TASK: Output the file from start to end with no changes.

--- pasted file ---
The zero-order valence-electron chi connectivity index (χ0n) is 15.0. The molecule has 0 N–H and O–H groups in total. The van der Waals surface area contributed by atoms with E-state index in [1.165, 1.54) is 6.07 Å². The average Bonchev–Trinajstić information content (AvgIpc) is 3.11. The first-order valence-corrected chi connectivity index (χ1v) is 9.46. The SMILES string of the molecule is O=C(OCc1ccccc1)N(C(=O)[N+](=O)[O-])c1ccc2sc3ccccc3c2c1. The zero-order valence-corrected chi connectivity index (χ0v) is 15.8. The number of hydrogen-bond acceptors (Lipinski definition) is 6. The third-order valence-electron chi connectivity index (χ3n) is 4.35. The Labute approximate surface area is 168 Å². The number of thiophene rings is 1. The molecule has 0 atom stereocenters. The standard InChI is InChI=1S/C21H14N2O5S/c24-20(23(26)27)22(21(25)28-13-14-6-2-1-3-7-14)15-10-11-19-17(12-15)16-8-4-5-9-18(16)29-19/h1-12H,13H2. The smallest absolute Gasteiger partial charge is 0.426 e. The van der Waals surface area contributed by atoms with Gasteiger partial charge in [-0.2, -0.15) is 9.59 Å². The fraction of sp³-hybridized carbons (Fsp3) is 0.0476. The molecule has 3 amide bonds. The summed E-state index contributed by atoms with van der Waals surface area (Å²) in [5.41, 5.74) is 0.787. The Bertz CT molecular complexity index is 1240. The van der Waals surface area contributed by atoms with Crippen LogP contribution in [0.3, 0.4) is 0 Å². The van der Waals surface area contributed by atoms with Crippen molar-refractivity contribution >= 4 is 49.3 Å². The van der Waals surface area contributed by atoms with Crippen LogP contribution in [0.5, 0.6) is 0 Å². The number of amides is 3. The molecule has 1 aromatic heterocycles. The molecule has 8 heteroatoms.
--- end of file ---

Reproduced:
The zero-order valence-electron chi connectivity index (χ0n) is 15.0. The molecule has 0 N–H and O–H groups in total. The van der Waals surface area contributed by atoms with E-state index in [1.165, 1.54) is 6.07 Å². The average Bonchev–Trinajstić information content (AvgIpc) is 3.11. The first-order valence-corrected chi connectivity index (χ1v) is 9.46. The SMILES string of the molecule is O=C(OCc1ccccc1)N(C(=O)[N+](=O)[O-])c1ccc2sc3ccccc3c2c1. The zero-order valence-corrected chi connectivity index (χ0v) is 15.8. The number of hydrogen-bond acceptors (Lipinski definition) is 6. The third-order valence-electron chi connectivity index (χ3n) is 4.35. The Labute approximate surface area is 168 Å². The number of thiophene rings is 1. The molecule has 0 atom stereocenters. The standard InChI is InChI=1S/C21H14N2O5S/c24-20(23(26)27)22(21(25)28-13-14-6-2-1-3-7-14)15-10-11-19-17(12-15)16-8-4-5-9-18(16)29-19/h1-12H,13H2. The smallest absolute Gasteiger partial charge is 0.426 e. The van der Waals surface area contributed by atoms with Gasteiger partial charge in [-0.2, -0.15) is 9.59 Å². The fraction of sp³-hybridized carbons (Fsp3) is 0.0476. The molecule has 3 amide bonds. The summed E-state index contributed by atoms with van der Waals surface area (Å²) in [5.41, 5.74) is 0.787. The Bertz CT molecular complexity index is 1240. The van der Waals surface area contributed by atoms with Crippen LogP contribution in [0.3, 0.4) is 0 Å². The van der Waals surface area contributed by atoms with Crippen molar-refractivity contribution >= 4 is 49.3 Å². The van der Waals surface area contributed by atoms with Crippen LogP contribution in [0.5, 0.6) is 0 Å². The number of amides is 3. The molecule has 1 aromatic heterocycles. The molecule has 8 heteroatoms.